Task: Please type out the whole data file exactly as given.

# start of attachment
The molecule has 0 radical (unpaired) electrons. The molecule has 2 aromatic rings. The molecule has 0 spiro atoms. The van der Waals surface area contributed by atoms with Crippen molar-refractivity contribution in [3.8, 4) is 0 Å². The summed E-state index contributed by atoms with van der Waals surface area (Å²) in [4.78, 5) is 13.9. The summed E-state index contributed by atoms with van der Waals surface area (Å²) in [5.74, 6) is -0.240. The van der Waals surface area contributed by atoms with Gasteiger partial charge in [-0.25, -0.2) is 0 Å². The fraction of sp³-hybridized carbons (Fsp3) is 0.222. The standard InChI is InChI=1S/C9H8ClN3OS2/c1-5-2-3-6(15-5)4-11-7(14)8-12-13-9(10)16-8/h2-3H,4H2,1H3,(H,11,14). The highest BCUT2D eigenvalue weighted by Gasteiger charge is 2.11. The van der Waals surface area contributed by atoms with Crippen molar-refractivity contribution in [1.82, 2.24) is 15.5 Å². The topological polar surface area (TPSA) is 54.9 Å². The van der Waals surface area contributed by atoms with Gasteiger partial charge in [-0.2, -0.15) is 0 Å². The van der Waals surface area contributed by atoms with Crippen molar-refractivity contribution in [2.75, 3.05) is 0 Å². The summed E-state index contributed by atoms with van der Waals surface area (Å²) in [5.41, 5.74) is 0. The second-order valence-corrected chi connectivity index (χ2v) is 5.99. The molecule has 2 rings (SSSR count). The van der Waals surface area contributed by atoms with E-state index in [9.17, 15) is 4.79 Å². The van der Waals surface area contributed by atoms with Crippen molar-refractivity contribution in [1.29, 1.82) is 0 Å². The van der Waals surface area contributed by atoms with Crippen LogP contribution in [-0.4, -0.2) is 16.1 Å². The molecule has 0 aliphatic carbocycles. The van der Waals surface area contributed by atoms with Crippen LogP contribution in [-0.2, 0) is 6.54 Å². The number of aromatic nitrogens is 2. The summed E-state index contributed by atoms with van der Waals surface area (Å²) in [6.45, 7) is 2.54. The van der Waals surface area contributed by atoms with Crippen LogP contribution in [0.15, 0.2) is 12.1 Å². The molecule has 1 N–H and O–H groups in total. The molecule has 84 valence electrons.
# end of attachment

The molecule has 0 radical (unpaired) electrons. The molecule has 2 aromatic rings. The molecule has 0 spiro atoms. The van der Waals surface area contributed by atoms with Crippen molar-refractivity contribution in [3.8, 4) is 0 Å². The summed E-state index contributed by atoms with van der Waals surface area (Å²) in [4.78, 5) is 13.9. The summed E-state index contributed by atoms with van der Waals surface area (Å²) in [5.74, 6) is -0.240. The van der Waals surface area contributed by atoms with Gasteiger partial charge in [-0.25, -0.2) is 0 Å². The fraction of sp³-hybridized carbons (Fsp3) is 0.222. The standard InChI is InChI=1S/C9H8ClN3OS2/c1-5-2-3-6(15-5)4-11-7(14)8-12-13-9(10)16-8/h2-3H,4H2,1H3,(H,11,14). The highest BCUT2D eigenvalue weighted by Gasteiger charge is 2.11. The van der Waals surface area contributed by atoms with Crippen molar-refractivity contribution in [1.82, 2.24) is 15.5 Å². The topological polar surface area (TPSA) is 54.9 Å². The van der Waals surface area contributed by atoms with Gasteiger partial charge in [-0.2, -0.15) is 0 Å². The van der Waals surface area contributed by atoms with Crippen molar-refractivity contribution in [2.75, 3.05) is 0 Å². The summed E-state index contributed by atoms with van der Waals surface area (Å²) in [5.41, 5.74) is 0. The second-order valence-corrected chi connectivity index (χ2v) is 5.99. The molecule has 2 rings (SSSR count). The van der Waals surface area contributed by atoms with E-state index in [9.17, 15) is 4.79 Å². The van der Waals surface area contributed by atoms with Crippen molar-refractivity contribution in [1.29, 1.82) is 0 Å². The van der Waals surface area contributed by atoms with Crippen LogP contribution in [-0.4, -0.2) is 16.1 Å². The molecule has 0 aliphatic carbocycles. The van der Waals surface area contributed by atoms with Crippen LogP contribution in [-0.2, 0) is 6.54 Å². The number of aromatic nitrogens is 2. The summed E-state index contributed by atoms with van der Waals surface area (Å²) in [6.45, 7) is 2.54. The van der Waals surface area contributed by atoms with Crippen LogP contribution in [0.15, 0.2) is 12.1 Å². The molecule has 1 N–H and O–H groups in total. The molecule has 84 valence electrons.